The objective of this telescope has a clear aperture of 6.19". It was filthy. Although the exterior surface was protected by a heavy brass cap, some corrosion had taken place inside the cell, and flakes of corroded brass had gotten between the crown and flint elements. There was also a fair amount of gummy brown residue on the interior surfaces. The objective was therefore carefully disassembled, with due regard to the orientation of the elements relative to each other, and given a thorough but gentle cleaning. There remain some scratches, however, as would be expected from the estimated 100-plus years of age. The scratches are not serious and do not appreciably degrade the contrast and resolution of the image. More on this below.
The brasswork has been cleaned as far as possible, and the pier and tube have been repainted. The tube has 2 coats of white enamel, and the pier has been repainted black. The equatorial head is difficult to paint, due to its intricate construction, and this has been left with its original battleship gray paint for the time being. Mechanically, the mount is in good condition. All bearings work smoothly, and even the declination slow motion is OK. Corrosion of the steel worm should not be a problem, provided no further corrosion occurs.
The telescope had no finder. A 7x30 model has been ordered from Jaegars, and should arrive soon.
The original eyepiece holder is 2 inches ID. An ancient Ramsden eyepiece was fit ted to this. This eyepiece has a focal length of about 1 inch, and consequently gives about 90x with the 90 or 91-inch focal length of the objective. However, it has very short eye relief and is uncomfortable to use, especially with objects high in the sky. I have adapted the eyepiece holder of my own 4-inch refractor to the eyepiece holder of the large scope, and it is now usable with a diagonal and any standard 1-1/4 inch eyepiece.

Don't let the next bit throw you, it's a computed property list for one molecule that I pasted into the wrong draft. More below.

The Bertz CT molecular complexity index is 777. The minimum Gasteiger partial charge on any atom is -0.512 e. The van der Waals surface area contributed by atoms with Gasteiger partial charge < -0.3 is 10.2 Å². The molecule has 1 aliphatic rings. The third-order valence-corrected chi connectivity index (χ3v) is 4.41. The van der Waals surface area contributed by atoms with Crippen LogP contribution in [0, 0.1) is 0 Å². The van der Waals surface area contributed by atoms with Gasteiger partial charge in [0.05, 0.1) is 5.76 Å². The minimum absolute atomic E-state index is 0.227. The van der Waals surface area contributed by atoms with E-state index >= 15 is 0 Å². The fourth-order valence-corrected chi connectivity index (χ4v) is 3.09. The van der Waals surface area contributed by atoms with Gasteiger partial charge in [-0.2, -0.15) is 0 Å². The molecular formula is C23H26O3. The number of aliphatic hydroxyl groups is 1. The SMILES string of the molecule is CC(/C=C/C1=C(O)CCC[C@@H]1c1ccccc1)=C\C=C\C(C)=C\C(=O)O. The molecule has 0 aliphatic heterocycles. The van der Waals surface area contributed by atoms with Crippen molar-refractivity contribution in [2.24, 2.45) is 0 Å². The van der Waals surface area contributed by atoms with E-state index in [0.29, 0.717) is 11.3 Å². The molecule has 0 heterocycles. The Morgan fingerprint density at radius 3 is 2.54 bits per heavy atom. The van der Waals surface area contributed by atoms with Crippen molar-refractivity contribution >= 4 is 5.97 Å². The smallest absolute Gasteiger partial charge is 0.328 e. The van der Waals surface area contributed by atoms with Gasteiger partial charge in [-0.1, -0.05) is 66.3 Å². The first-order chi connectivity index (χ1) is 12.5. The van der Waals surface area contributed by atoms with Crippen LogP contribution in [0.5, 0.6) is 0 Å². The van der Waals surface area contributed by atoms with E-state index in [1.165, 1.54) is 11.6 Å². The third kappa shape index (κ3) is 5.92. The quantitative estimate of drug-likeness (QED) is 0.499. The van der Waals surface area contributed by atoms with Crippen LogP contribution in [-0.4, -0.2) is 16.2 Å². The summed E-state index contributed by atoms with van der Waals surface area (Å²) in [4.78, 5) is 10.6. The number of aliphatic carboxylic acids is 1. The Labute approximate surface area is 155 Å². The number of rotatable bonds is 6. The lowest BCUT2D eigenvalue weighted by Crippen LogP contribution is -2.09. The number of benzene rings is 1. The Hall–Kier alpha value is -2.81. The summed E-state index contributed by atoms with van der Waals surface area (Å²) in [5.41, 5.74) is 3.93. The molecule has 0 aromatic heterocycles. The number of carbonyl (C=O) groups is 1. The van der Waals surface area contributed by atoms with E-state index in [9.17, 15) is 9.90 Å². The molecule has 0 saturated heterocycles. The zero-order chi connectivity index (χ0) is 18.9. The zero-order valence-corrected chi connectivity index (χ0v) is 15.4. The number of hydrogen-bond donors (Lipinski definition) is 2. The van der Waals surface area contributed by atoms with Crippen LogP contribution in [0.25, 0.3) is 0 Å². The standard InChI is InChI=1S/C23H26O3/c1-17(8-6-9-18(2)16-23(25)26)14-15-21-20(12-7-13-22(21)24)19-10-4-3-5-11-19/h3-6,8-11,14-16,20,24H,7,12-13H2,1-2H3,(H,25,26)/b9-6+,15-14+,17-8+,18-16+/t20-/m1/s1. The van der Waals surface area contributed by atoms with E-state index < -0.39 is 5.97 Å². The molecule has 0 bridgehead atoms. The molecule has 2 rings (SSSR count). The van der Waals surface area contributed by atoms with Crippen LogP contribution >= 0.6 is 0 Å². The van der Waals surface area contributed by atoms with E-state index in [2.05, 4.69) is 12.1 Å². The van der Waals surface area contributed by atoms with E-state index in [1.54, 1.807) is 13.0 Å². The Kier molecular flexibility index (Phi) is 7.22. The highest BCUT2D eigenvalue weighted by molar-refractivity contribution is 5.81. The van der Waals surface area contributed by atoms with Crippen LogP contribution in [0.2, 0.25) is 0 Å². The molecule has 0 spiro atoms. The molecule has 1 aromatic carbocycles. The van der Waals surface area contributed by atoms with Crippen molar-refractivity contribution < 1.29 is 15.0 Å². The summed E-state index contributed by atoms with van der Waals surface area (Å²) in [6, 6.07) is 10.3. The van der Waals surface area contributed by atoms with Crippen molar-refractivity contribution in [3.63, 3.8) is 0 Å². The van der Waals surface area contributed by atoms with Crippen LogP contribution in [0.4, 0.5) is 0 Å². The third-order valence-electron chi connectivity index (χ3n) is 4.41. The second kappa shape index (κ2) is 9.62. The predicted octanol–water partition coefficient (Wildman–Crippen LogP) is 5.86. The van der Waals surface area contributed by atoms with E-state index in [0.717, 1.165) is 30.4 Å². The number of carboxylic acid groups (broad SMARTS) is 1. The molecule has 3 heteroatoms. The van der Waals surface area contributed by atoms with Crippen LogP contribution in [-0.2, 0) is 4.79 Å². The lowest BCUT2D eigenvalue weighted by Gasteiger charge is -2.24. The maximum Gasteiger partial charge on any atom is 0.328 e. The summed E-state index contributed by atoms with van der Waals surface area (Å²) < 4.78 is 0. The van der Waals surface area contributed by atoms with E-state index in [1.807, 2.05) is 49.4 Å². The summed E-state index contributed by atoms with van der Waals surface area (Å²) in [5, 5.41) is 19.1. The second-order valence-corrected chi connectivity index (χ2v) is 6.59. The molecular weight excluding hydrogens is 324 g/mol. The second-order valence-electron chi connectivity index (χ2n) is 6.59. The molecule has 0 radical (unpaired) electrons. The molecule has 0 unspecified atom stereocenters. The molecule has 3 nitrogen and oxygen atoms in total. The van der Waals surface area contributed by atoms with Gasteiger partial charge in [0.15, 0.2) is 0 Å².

Optically the scope is performing excellently. Due to poor seeing, I have not yet attempted very difficult objects, but even with relatively poor seeing, the close pair of Epsilon Lyrae is very cleanly split, with the smallest diffraction discs I have yet seen on this pair. M l3 is bright and beautifully resolved. The Perseus double clusters are magnificent. Jupiter shows great detail, even with bad seeing (at moments), and a shadow transit was spectacular. The big aperture and long focal length make for much better image contrast than usually seen with smaller apertures. At 300x, I could practically count individual boulders in Copernicus, or so it seemed.
Most good nights will find me out with this telescope. Club members are invited to use it whenever the spirit moves. Call me early any good evening at 799-0723; with few exceptions, I will be home and the instrument will be available. Use it: it's your telescope.
The treasury balance was $490 before reimbursing John Church $67 for expenses in refurbishing the refractor (finder scope, clock drive motor, and assorted minor items). A possible club observatory was discussed at some length.
12/72 Report on the AAAP’s Tenth Anniversary Dinner, held on
Nov. 13, 1972 at Emerson’s Steakhouse. Approximately 35 members and guests were
present. An observatory committee was appointed, consisting of John Church (chair), Dave Apgar (co-chair), Harry Bernhagen, Mike Clark, Barry Hancock, Joe Lopez, Dick Peery, Bill Phillips, Steve Shutt, and Roxanne Tobin. The first meeting of the committee was held at John’s
home on Nov. 29. Possible observatory sites were discussed.
NOTE:[Ironically, the consensus was to eliminate Washington Crossing State Park from further consideration.]